On January 21, 2016, the First Department issued a decision in Tsui v. Chou, 2016 NY Slip Op. 00428, holding that the trial court “incorrectly determined that plaintiffs’ breach of fiduciary duty and breach of contract claims [we]re barred by the business judgment rule,” explaining:
Plaintiffs, suing derivatively on behalf of all unit owners of a condominium, allege in the amended complaint that the Chou defendants breached their fiduciary duties by, among other things, failing to disclose various lawsuits and defendant Robert Chou’s criminal record, failing to account for missing monies and receipts, commingling funds, denying access to information and documentation, and improperly renewing defendant Chou Management’s management agreement. Plaintiffs also allege that defendant board members improperly extended their terms on the board beyond the allowable period under the bylaws. There is nothing in the record to indicate that the board discussed or informed themselves as to these allegations. The board’s determination not to pursue these claims was arbitrary and therefore not protected under the business judgment rule.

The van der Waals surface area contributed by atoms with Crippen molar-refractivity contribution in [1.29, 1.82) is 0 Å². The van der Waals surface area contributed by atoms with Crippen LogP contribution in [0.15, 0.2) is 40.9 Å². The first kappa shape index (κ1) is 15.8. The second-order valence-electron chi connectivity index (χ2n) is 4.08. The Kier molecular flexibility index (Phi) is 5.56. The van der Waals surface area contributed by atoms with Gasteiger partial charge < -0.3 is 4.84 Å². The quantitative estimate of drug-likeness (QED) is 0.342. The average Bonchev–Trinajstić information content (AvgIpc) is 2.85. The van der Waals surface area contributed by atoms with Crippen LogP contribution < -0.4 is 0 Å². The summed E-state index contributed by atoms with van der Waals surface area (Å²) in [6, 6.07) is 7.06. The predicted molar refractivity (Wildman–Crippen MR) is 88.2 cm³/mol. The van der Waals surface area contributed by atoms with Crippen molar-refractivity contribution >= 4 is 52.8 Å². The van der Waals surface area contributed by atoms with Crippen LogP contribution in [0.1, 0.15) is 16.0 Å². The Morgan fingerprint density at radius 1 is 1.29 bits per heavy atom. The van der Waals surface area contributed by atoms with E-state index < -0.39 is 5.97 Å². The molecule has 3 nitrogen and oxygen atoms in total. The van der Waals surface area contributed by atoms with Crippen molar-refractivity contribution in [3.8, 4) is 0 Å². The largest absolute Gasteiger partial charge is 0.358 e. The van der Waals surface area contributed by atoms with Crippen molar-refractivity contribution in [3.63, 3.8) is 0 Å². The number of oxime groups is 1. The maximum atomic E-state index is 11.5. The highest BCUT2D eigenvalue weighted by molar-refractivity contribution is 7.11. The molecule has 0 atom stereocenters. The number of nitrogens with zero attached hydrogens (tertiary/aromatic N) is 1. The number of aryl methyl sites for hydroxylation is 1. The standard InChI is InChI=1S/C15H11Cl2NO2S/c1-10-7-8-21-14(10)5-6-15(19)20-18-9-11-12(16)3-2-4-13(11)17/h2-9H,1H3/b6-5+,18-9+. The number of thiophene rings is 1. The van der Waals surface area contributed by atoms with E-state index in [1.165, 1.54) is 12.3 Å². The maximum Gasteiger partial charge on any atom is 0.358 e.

(Internal quotations and citations omitted) (emphasis added).